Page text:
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Becker, Beijing Bureau Chief for the South China Morning Post, sees the 1958-62 famine, even more than the Cultural Revolution that followed it, as China's greatest trauma of the century. Population statistics made public since 1979 reveal that at least 30 million people starved to death in the wake of Mao's Great Leap Forward. Although Becker concedes that the American press (especially Joseph Alsop) reported the famine with accuracy, he notes that other Western "foreign experts" who admired Mao, such as Edgar Snow, Rewi Alley, and Anna Louise Strong, remained silent or played down its severity. The tragedy could have been averted, Becker concludes, after the first year if Mao's senior advisers had dared to confront him. Unlike such academic works as Dali L. Yang's Calamity and Reform in China (Stanford Univ., 1996), this work presupposes little knowledge of communism and China; Becker's strength is his anecdotal, journalistic style. This is fascinating journalism, but the definitive study has yet to be written.?Jack Shreve, Allegany Community Coll., Cumberland, Md.
Copyright 1997 Reed Business Information, Inc. --This text refers to an out of print or unavailable edition of this title.
Many claim that death has resulted from every attempt to communize agriculture and perhaps on the largest scale during China's disastrous "Great Leap Forward." But no one knows how many starved to death there in the years 1958^-62--demographers place the lower limit at 30 million. The Communist government seemingly concealed the catastrophe from the outside world, abetted by the few Western visitors to the country (such as France's Mitterand), who declared there was no famine. Becker, a veteran East Asia correspondent for British publications, reconstructs the terrible event using interviews of survivors, whose ordeal he details in graphic chapters, describing hunger and cannibalism. According to Becker, unlike most famines in Chinese history, Mao's political famine beset the entire country, which induced opposition to the leader's fanaticism from more realistic leaders such as Liu Shao-ch'i and Teng Hsiao-p'ing, with whom Mao later settled scores in the Cultural Revolution. A subject still officially muted in China, the famine as Becker has investigated it becomes a less obscure chapter in the country's Communist history. Gilbert Taylor --This text refers to an out of print or unavailable edition of this title.See all Product Description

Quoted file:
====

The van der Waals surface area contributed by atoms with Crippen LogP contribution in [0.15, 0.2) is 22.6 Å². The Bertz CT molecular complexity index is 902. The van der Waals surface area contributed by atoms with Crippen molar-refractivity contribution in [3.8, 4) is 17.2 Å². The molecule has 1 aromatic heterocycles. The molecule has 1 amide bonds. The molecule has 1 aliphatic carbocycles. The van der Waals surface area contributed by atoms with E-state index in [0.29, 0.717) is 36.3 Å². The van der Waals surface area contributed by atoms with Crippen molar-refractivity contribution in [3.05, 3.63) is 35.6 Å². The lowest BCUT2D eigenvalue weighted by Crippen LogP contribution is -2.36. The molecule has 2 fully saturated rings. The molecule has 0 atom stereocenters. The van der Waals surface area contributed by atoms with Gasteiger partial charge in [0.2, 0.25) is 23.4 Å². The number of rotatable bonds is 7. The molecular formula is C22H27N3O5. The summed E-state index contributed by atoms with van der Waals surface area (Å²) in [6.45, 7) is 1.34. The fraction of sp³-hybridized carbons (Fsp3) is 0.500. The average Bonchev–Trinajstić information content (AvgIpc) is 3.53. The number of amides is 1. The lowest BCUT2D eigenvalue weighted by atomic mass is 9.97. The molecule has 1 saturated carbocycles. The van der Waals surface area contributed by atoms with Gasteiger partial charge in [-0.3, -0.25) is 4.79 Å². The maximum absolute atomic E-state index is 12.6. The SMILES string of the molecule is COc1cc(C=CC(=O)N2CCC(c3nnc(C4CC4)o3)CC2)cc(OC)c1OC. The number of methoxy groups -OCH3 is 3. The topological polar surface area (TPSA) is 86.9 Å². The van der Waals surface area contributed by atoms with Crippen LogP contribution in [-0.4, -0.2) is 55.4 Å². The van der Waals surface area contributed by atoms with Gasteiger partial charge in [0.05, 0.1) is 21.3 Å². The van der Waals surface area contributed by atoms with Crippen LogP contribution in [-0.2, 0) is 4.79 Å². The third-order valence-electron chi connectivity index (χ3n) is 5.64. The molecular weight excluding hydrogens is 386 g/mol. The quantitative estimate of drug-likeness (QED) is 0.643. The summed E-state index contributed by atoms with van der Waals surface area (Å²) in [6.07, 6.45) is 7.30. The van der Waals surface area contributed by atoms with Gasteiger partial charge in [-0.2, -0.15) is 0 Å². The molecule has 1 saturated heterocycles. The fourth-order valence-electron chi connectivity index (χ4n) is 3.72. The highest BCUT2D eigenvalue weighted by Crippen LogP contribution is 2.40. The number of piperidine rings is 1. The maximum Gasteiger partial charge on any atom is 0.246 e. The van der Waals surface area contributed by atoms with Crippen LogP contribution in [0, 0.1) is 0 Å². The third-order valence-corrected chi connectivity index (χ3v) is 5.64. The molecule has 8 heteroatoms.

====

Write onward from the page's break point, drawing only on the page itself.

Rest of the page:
In this book Jasper Becker has done an impressive and exhaustive job on digging up information and interviews, out of a society that has pulled out all the stops to repress all... Read morePublished on Aug. 8 2001 by doomsdayer520
It has often been said that, to understand China, you must know of its past. Here is a compelling treatment of a chapter in China's history that is almost a black comedy. Read morePublished on May 19 2001 by KR
I found this book well-written, well-organized, and moving. It's interesting to see how many Chinese readers consider it ethnocentric and anti-Chinese. Read morePublished on April 20 2001 by Mark K. Mcdonough
That Americans continue to make the stories bigger amaze me, but this is an easy topic to make money on. Read morePublished on Sept. 6 2000
This is an utterly fascinating story of how fear and lack of personal, individual responsibility came together to create a disaster of unthinkable proportions. Read morePublished on Jan. 24 2000
As all hjonest scholars would admit, the number of famine victims have yet to be determined, and probably will never be. Read morePublished on Sept. 11 1999
This book tells the fascinating and horrifying story of a Chinese famine due to the Communists. If anyone ever thought that George Orwell didn't know about Communists and that way... Read morePublished on Aug. 11 1998